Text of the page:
Christchurch photographer Ann Bastion has become only the second New Zealander ever to achieve Master status with a global organization representing national photography associations around the world
A passion for the botanical has inspired Ann Bastion throughout her life, from picking flowers on the way to school as a child through to floral subjects comprising the portfolio that recently netted her the rank of Master with the International Federation of Photographic Art (FIAP).
The application alone for this title is a large task: a collection of 20 photos must be submitted — at the applicant’s own cost. These are judged both as individual images and as a set in terms of inspiration, concept flow, and presentation. The Master award is a rare honour, and the organization has bestowed it upon only one other Kiwi photographer, Gary Speer in 2004. Looking at Ann’s beautiful botanical images, it is not hard to see why she made the cut.
“The inspiration for this came from a book of botanical drawings my grandmother had,” the photographer explains. “I wanted to create, with my camera, what the artist had created with his brush and paints. It took a year to plan and gather all the images I needed to present the evolving stages of life and death of plants.”
Relatively new to photography, Ann bought her first DSLR in 2010, but she has never been a stranger to creativity; she has worked in the fashion industry and is also a watercolour painter. Involved in both the Christchurch Photographic Society and the national Photographic Society of New Zealand (PSNZ), Ann quickly racked up many awards, including the Fellowship rank from PSNZ and FIAP’s Artiste and Excellence distinctions.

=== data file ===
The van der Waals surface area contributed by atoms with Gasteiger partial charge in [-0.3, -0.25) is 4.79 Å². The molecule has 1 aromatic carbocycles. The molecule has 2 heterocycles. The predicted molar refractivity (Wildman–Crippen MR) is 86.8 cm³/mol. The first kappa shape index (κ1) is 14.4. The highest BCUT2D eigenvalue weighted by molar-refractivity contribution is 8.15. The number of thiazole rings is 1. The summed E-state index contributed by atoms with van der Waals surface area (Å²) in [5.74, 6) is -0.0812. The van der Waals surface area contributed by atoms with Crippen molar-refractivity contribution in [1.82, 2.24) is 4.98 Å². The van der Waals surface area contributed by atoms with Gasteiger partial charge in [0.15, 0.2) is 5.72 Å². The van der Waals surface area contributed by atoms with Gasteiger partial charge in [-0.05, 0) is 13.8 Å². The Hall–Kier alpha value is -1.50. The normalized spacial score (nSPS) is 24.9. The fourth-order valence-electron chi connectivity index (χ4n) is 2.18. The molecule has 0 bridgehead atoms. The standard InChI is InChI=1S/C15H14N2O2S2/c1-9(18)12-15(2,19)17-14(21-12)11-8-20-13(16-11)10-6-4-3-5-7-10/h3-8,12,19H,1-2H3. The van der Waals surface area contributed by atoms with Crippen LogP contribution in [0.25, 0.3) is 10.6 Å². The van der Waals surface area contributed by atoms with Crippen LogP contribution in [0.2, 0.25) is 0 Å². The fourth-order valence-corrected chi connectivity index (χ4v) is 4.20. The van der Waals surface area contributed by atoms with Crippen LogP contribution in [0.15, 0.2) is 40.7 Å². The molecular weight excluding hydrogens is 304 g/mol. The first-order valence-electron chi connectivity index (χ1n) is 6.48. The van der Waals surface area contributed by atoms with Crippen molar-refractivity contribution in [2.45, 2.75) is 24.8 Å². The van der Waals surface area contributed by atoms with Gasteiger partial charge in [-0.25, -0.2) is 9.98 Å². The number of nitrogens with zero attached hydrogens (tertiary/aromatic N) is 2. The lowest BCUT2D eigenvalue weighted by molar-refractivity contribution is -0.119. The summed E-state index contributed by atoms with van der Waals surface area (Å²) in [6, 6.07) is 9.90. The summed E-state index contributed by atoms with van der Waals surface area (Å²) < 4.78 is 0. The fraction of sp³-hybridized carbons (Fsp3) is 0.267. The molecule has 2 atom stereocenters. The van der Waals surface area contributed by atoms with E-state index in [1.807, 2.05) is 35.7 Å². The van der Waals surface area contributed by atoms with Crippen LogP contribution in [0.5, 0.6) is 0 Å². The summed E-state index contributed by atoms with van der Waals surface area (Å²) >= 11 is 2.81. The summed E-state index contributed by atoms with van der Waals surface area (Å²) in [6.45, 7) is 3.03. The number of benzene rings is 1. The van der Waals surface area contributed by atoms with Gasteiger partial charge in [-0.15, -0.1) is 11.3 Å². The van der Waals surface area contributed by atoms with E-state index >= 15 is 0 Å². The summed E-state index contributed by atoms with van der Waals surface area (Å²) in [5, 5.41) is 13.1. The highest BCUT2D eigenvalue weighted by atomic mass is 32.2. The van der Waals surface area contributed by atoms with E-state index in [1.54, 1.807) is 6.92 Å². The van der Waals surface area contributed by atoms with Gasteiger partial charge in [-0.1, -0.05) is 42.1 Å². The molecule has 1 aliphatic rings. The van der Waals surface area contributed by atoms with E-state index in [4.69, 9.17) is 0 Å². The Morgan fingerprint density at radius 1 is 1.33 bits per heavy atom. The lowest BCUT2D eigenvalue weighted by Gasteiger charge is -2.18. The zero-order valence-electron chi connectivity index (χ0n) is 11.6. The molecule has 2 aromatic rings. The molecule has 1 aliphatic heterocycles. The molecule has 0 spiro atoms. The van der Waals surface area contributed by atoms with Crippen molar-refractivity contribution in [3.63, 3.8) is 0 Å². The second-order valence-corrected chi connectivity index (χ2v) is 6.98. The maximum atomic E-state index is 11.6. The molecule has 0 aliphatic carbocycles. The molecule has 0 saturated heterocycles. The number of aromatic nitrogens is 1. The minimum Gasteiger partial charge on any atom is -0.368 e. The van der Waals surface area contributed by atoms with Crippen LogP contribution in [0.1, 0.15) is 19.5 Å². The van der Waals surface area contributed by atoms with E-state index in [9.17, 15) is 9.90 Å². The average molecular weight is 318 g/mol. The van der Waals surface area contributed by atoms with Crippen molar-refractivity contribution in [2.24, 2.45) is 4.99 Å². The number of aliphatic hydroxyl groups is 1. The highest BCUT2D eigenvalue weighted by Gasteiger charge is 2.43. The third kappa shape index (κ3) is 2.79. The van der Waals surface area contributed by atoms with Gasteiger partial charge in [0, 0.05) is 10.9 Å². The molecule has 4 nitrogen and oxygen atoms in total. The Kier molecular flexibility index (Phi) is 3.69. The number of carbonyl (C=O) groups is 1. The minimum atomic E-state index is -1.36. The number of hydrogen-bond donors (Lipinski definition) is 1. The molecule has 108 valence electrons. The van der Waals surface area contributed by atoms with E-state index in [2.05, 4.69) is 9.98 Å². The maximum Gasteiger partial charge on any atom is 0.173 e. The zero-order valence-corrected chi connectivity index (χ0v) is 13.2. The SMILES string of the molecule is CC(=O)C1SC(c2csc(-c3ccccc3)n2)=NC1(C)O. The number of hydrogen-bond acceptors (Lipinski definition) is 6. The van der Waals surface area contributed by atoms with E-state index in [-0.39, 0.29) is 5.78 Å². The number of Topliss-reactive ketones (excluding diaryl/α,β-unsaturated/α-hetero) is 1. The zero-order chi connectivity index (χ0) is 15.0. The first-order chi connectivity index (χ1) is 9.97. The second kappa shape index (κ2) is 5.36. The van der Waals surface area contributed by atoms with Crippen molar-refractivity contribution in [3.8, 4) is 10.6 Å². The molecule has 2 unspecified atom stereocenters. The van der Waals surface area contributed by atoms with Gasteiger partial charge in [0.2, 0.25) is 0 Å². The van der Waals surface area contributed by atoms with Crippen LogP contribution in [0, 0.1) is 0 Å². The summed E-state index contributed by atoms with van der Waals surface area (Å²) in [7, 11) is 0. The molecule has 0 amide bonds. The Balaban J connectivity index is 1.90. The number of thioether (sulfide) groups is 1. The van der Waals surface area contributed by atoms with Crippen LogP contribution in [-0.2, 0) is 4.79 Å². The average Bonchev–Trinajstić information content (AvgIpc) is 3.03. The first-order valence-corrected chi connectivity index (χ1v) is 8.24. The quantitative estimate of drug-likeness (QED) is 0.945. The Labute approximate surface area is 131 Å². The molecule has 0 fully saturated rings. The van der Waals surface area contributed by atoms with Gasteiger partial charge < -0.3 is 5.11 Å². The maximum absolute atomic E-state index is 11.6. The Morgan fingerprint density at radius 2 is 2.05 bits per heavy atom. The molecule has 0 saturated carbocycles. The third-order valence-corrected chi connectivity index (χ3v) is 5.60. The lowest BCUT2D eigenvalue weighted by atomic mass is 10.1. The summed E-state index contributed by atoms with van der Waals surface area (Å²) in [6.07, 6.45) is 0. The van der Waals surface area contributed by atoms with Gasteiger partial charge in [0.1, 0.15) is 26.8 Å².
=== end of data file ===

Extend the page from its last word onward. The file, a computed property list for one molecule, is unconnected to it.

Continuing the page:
However, it is not the accolades that attract Ann to participate in these organizations as much as the opportunity to meet and share ideas with people from all around the world who are interested in photography.
“Also,” the generous photographer says, “to help other photographers grow their skills and sense of achievement, to help them get in touch with the creative feeling side of their minds, and to help give them a sense of fulfilment like I got from my journey in photography and the wonderful people who have helped me along the way.”
While botanical imagery earned Ann the Master title, she is interested in all styles of photography — but it is macro shooting that truly has her heart.
“Macro takes me into another world where I can lose myself in observing the intricacies and symmetries of the flower that the eye so often just glances over. It evokes in me a sense of peace and wonderment. I want to capture some of what I am seeing and feeling and present it in such a way that others can share in the moment as well,” she says.
Unpretentious in the face of her achievements, the photographer advises those starting out in the art not to feel discouraged if they do not have access to flash gear.
“I can remember my first field trip when I turned up with my little point-and-shoot while everybody had SLR cameras with huge lenses,” she shares. “I felt completely inadequate but learnt a lot regardless.
“Shoot what you see, what compels you to photograph it, what stirs you. Join a club and don’t be afraid to ask for help — most members are only too pleased to help fellow members and there are guidance and tutorials available at all levels.”
Having scooped such a high distinction, the photographer says that she is content for now to work within the photographic community, helping others to advance their own craft. But keep a watch on the results of forthcoming international salons, as it would be no surprise to see her name amid the accolades again in the near future.